Herman (Aaron Beelner) is a dwarf actor who only gets gigs playing elves in Christmas commercials. In his day job, Herman works alongside his brother Gregg (Jeff Hiller) at an upscale New York City restaurant owned by their mother. However, when their mother dies she leaves the restaurant to Gregg – the only thing she gives to Herman is a directive that he must start taking his acting career more seriously. Frustrated by being cut out of his mother’s will and tired of playing roles that are solely defined by his stature, Herman is less than enthused when his agent calls him with news that has gotten Herman an audition for the role of the Mayor of Munchkinville in Martin Scorsese’s remake of the Wizard of Oz. Herman is convinced by his friend Miller (Kay Cannon), who is also a struggling actor and a waitress at the restaurant, to go on the audition but ask to read for the Tin Man instead. Because Herman wants to transcend stereotypes – and because he harbors an unrequited crush on Miller – Herman decides to go for it. What follows is Herman’s journey towards gaining respect as an actor for his talent rather than his size.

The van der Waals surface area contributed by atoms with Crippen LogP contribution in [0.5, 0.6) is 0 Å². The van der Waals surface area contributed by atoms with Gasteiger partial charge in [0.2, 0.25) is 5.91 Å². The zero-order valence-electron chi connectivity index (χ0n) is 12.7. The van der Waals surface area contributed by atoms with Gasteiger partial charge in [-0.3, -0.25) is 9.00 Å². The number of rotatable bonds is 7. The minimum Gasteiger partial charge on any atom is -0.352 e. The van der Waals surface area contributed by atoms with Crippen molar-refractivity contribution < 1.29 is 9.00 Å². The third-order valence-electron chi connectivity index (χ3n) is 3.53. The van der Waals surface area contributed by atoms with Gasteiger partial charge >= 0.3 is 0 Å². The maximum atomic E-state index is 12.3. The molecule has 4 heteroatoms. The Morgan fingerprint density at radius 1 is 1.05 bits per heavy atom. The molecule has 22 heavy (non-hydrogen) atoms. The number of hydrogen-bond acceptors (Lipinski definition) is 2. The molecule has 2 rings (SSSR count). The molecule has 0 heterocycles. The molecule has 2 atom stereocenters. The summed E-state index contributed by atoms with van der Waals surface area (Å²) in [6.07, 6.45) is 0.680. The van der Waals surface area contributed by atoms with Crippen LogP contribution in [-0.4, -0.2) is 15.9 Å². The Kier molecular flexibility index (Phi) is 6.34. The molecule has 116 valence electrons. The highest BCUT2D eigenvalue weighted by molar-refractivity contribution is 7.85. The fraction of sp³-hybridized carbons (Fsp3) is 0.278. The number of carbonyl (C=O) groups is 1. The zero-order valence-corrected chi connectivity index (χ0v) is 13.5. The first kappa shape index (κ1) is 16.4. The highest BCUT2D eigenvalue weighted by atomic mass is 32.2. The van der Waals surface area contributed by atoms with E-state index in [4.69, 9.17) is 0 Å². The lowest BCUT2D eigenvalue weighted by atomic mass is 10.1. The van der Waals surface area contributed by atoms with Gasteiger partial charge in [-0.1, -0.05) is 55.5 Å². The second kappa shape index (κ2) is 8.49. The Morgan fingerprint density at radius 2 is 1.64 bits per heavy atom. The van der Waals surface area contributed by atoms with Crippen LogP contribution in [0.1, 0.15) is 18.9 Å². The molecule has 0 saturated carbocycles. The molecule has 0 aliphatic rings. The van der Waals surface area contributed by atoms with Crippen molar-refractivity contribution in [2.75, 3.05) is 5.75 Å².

Filmmaker Cutter Hodierne was awarded the Directing Award at the 2014 Sundance Film Festival for Fishing Without Nets. Though Hodierne is a first-time feature filmmaker, it was actually his second award-winning trip to Sundance – in 2012, a short version of Fishing Without Nets was awarded the Grand Jury Prize in Short Filmmaking. The earlier short is worth noting because the feature length version of Fishing Without Nets, which is about Somali pirates, inevitably draws comparisons to last year’s major studio release Captain Phillips, directed by Paul Greengrass. While Hodierne isn’t quite as successful, his film embarks on a story that is more difficult to tell because it is from the perspective of the hijackers rather than those who are hijacked.